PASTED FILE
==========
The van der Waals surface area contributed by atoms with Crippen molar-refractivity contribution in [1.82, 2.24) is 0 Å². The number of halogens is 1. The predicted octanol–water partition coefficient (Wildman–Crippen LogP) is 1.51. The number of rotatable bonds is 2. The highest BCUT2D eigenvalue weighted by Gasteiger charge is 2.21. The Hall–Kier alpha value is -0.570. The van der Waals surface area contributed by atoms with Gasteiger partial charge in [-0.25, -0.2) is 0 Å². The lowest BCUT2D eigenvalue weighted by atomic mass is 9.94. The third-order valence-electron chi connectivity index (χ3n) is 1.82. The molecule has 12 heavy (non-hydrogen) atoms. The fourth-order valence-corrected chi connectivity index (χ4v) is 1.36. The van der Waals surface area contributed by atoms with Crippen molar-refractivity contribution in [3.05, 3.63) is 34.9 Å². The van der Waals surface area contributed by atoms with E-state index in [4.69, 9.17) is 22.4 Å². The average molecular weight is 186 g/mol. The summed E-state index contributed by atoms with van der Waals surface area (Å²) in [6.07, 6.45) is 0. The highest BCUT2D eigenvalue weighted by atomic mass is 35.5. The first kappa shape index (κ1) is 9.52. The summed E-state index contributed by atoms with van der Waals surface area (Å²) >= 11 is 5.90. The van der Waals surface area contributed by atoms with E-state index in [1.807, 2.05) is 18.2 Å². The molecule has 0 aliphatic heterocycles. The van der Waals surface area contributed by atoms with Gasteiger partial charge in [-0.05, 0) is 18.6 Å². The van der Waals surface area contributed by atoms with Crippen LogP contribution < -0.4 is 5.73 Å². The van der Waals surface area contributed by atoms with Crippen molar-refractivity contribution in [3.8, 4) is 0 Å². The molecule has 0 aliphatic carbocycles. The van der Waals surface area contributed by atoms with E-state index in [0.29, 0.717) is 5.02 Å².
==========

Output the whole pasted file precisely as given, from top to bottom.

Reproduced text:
The van der Waals surface area contributed by atoms with Crippen molar-refractivity contribution in [1.82, 2.24) is 0 Å². The number of halogens is 1. The predicted octanol–water partition coefficient (Wildman–Crippen LogP) is 1.51. The number of rotatable bonds is 2. The highest BCUT2D eigenvalue weighted by Gasteiger charge is 2.21. The Hall–Kier alpha value is -0.570. The van der Waals surface area contributed by atoms with Gasteiger partial charge in [-0.25, -0.2) is 0 Å². The lowest BCUT2D eigenvalue weighted by atomic mass is 9.94. The third-order valence-electron chi connectivity index (χ3n) is 1.82. The molecule has 12 heavy (non-hydrogen) atoms. The fourth-order valence-corrected chi connectivity index (χ4v) is 1.36. The van der Waals surface area contributed by atoms with Crippen molar-refractivity contribution in [3.05, 3.63) is 34.9 Å². The van der Waals surface area contributed by atoms with E-state index in [4.69, 9.17) is 22.4 Å². The average molecular weight is 186 g/mol. The summed E-state index contributed by atoms with van der Waals surface area (Å²) in [6.07, 6.45) is 0. The highest BCUT2D eigenvalue weighted by atomic mass is 35.5. The first kappa shape index (κ1) is 9.52. The summed E-state index contributed by atoms with van der Waals surface area (Å²) >= 11 is 5.90. The van der Waals surface area contributed by atoms with E-state index in [1.807, 2.05) is 18.2 Å². The molecule has 0 aliphatic heterocycles. The van der Waals surface area contributed by atoms with Gasteiger partial charge in [-0.05, 0) is 18.6 Å². The van der Waals surface area contributed by atoms with Crippen LogP contribution < -0.4 is 5.73 Å². The van der Waals surface area contributed by atoms with Crippen molar-refractivity contribution in [3.8, 4) is 0 Å². The molecule has 0 aliphatic carbocycles. The van der Waals surface area contributed by atoms with E-state index in [0.29, 0.717) is 5.02 Å².